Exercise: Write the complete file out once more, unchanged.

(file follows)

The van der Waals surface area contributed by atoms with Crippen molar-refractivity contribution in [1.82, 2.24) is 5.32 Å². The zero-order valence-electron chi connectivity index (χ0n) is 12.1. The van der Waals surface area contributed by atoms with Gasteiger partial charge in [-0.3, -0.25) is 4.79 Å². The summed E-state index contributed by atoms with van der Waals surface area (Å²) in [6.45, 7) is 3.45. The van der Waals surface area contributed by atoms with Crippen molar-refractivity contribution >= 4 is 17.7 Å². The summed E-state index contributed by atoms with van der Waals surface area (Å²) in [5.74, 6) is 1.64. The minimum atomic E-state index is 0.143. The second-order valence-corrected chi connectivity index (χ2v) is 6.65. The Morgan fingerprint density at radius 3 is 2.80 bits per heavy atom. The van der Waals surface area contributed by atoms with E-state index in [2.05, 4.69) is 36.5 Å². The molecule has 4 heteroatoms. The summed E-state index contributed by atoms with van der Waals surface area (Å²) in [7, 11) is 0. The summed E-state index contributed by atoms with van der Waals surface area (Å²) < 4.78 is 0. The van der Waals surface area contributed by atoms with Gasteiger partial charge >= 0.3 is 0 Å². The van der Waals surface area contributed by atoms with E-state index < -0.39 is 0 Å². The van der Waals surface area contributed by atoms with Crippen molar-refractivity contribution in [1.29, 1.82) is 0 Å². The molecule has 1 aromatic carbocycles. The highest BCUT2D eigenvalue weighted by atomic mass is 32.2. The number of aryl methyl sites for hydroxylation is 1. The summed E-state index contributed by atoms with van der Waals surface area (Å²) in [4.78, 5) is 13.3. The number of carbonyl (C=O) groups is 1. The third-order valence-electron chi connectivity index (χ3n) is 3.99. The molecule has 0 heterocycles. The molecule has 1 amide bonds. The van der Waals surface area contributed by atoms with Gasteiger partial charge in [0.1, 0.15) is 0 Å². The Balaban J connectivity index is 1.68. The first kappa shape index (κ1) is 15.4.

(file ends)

The van der Waals surface area contributed by atoms with Crippen molar-refractivity contribution in [1.82, 2.24) is 5.32 Å². The zero-order valence-electron chi connectivity index (χ0n) is 12.1. The van der Waals surface area contributed by atoms with Gasteiger partial charge in [-0.3, -0.25) is 4.79 Å². The summed E-state index contributed by atoms with van der Waals surface area (Å²) in [6.45, 7) is 3.45. The van der Waals surface area contributed by atoms with Crippen molar-refractivity contribution >= 4 is 17.7 Å². The summed E-state index contributed by atoms with van der Waals surface area (Å²) in [5.74, 6) is 1.64. The minimum atomic E-state index is 0.143. The second-order valence-corrected chi connectivity index (χ2v) is 6.65. The Morgan fingerprint density at radius 3 is 2.80 bits per heavy atom. The van der Waals surface area contributed by atoms with E-state index in [2.05, 4.69) is 36.5 Å². The molecule has 4 heteroatoms. The summed E-state index contributed by atoms with van der Waals surface area (Å²) in [7, 11) is 0. The summed E-state index contributed by atoms with van der Waals surface area (Å²) < 4.78 is 0. The van der Waals surface area contributed by atoms with Gasteiger partial charge >= 0.3 is 0 Å². The van der Waals surface area contributed by atoms with E-state index < -0.39 is 0 Å². The van der Waals surface area contributed by atoms with Crippen molar-refractivity contribution in [1.29, 1.82) is 0 Å². The molecule has 1 aromatic carbocycles. The highest BCUT2D eigenvalue weighted by atomic mass is 32.2. The number of aryl methyl sites for hydroxylation is 1. The summed E-state index contributed by atoms with van der Waals surface area (Å²) in [4.78, 5) is 13.3. The number of carbonyl (C=O) groups is 1. The third-order valence-electron chi connectivity index (χ3n) is 3.99. The molecule has 0 heterocycles. The molecule has 1 amide bonds. The van der Waals surface area contributed by atoms with Gasteiger partial charge in [0.1, 0.15) is 0 Å². The Balaban J connectivity index is 1.68. The first kappa shape index (κ1) is 15.4.